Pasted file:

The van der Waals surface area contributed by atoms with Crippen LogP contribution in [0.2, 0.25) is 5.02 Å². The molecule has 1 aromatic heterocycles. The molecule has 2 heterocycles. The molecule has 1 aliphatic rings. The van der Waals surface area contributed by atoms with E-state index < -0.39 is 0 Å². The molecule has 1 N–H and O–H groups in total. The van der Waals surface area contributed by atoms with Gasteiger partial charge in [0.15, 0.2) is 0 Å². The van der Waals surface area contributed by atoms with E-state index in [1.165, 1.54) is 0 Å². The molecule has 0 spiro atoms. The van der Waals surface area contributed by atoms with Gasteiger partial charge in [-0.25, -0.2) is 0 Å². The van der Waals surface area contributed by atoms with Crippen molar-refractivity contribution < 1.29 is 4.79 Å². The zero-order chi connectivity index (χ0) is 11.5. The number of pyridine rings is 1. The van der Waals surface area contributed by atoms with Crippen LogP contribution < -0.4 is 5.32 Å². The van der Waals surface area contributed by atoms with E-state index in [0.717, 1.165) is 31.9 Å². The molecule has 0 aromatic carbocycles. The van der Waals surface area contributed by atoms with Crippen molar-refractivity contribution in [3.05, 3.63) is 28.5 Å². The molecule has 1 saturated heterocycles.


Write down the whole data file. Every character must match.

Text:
The van der Waals surface area contributed by atoms with Crippen LogP contribution in [0.2, 0.25) is 5.02 Å². The molecule has 1 aromatic heterocycles. The molecule has 2 heterocycles. The molecule has 1 aliphatic rings. The van der Waals surface area contributed by atoms with E-state index < -0.39 is 0 Å². The molecule has 1 N–H and O–H groups in total. The van der Waals surface area contributed by atoms with Gasteiger partial charge in [0.15, 0.2) is 0 Å². The van der Waals surface area contributed by atoms with E-state index in [1.165, 1.54) is 0 Å². The molecule has 0 spiro atoms. The van der Waals surface area contributed by atoms with Gasteiger partial charge in [-0.25, -0.2) is 0 Å². The van der Waals surface area contributed by atoms with Crippen molar-refractivity contribution < 1.29 is 4.79 Å². The zero-order chi connectivity index (χ0) is 11.5. The number of pyridine rings is 1. The van der Waals surface area contributed by atoms with Crippen LogP contribution < -0.4 is 5.32 Å². The van der Waals surface area contributed by atoms with E-state index in [0.717, 1.165) is 31.9 Å². The molecule has 0 aromatic carbocycles. The van der Waals surface area contributed by atoms with Crippen molar-refractivity contribution in [3.05, 3.63) is 28.5 Å². The molecule has 1 saturated heterocycles.